Like YouTube before it, Twitter (TWTR) is now adding double ads on its site in an effort to turn a profit and appease investors who are hoping TWTR stock turns out much better than Facebook (FB) did.
Variety is reporting that American Express and Fox have partnered with Twitter and new ads will incorporate the credit card company’s ads in front of clips of Fox shows.
Already, Twitter’s Amplify program allows TV networks to push ad content into users’ feeds with programming clips from shows they might have interest in.
However, the new ad promotion aims to double the ad exposure.
This new ads-on-top-of-ads idea is already used in YouTube, so Twitter execs hope the move will pay off.
And pay off is the name of the game with TWTR, which is currently not profitable. According to its own filings, Twitter lost nearly $70 million in the first six months of 2013.
As ValleyWag reported, the company has never been profitable, though “revenues were $28 million in 2010, and $316 million last year. That’s a big jump, but doesn’t negate the fact that this business doesn’t turn a profit.”
As a number of media sites have already pointed out, Twitter’s scramble for partnerships look like a smart move to raise TWTR stock prices, but may not pay off (via Gawker).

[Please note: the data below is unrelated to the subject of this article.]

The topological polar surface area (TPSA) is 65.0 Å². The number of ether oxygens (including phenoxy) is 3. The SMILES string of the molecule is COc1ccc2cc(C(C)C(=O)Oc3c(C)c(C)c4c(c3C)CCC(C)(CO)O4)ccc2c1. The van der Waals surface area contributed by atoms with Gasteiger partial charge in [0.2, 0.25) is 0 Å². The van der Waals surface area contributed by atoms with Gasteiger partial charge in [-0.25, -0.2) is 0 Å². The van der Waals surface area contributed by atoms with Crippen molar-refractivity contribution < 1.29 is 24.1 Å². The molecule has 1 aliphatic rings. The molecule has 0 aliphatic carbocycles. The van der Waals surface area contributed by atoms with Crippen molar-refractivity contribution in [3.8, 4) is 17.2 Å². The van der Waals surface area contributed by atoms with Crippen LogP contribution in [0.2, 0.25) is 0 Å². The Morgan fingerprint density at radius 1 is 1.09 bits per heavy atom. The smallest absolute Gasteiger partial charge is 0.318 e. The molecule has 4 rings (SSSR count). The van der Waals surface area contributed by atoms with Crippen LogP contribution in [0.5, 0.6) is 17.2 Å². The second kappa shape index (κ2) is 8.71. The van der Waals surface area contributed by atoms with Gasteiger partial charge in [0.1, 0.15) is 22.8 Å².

Their Nielsen partnership to measure a show’s chatter on social media is, in theory, excellent.
However, Nielsen has been proven time and again to provide slightly irrelevant data, and given that the Twitter ratings only take into account mentions, with no separation between positive and negative tweets, their Twitter ratings provide a false metric at best.
Comcast partnership was even worse—a “See It” button was getting added to promoted tweets to allow Comcast customers to navigate away from Twitter and watch ads on their set top boxes. There’s nothing like a second screen to provide you a third screen, all while distracting you away from your first screen.
The real test will be how Twitter users respond. Putting ads and other content you don’t want into your feed is a good way to turn off users.
Or as with many online ad models, users learn quickly how to ignore ads — which will eventually create a drag on TWTR’s future.
TWTR is down 1% since its launch.